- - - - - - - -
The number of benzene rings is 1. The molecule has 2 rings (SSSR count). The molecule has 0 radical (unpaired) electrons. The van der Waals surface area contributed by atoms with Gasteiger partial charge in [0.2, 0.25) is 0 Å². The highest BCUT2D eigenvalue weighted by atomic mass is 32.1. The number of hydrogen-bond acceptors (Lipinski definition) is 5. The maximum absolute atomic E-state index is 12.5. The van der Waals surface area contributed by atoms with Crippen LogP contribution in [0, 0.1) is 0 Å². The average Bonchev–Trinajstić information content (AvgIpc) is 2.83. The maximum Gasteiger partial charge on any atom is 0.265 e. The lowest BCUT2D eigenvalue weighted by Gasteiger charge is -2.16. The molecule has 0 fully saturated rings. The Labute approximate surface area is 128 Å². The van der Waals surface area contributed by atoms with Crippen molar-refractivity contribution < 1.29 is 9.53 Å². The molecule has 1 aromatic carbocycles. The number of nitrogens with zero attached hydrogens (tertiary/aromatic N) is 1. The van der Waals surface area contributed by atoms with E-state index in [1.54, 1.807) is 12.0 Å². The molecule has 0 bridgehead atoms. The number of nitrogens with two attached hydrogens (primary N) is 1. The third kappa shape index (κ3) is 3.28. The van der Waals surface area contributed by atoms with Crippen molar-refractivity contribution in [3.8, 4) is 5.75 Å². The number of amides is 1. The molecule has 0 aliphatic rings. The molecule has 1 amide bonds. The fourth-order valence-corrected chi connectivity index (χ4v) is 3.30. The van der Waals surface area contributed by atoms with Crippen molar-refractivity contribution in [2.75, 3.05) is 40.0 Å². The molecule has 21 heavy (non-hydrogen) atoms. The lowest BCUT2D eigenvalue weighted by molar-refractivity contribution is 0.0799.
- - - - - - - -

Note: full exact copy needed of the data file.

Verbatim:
The number of benzene rings is 1. The molecule has 2 rings (SSSR count). The molecule has 0 radical (unpaired) electrons. The van der Waals surface area contributed by atoms with Gasteiger partial charge in [0.2, 0.25) is 0 Å². The highest BCUT2D eigenvalue weighted by atomic mass is 32.1. The number of hydrogen-bond acceptors (Lipinski definition) is 5. The maximum absolute atomic E-state index is 12.5. The van der Waals surface area contributed by atoms with Crippen LogP contribution in [0, 0.1) is 0 Å². The average Bonchev–Trinajstić information content (AvgIpc) is 2.83. The maximum Gasteiger partial charge on any atom is 0.265 e. The lowest BCUT2D eigenvalue weighted by Gasteiger charge is -2.16. The molecule has 0 fully saturated rings. The Labute approximate surface area is 128 Å². The van der Waals surface area contributed by atoms with Crippen molar-refractivity contribution < 1.29 is 9.53 Å². The molecule has 1 aromatic carbocycles. The number of nitrogens with zero attached hydrogens (tertiary/aromatic N) is 1. The van der Waals surface area contributed by atoms with E-state index in [1.54, 1.807) is 12.0 Å². The molecule has 0 bridgehead atoms. The number of nitrogens with two attached hydrogens (primary N) is 1. The third kappa shape index (κ3) is 3.28. The van der Waals surface area contributed by atoms with Crippen molar-refractivity contribution in [3.8, 4) is 5.75 Å². The number of amides is 1. The molecule has 0 aliphatic rings. The molecule has 1 amide bonds. The fourth-order valence-corrected chi connectivity index (χ4v) is 3.30. The van der Waals surface area contributed by atoms with Crippen molar-refractivity contribution in [2.75, 3.05) is 40.0 Å². The molecule has 21 heavy (non-hydrogen) atoms. The lowest BCUT2D eigenvalue weighted by molar-refractivity contribution is 0.0799.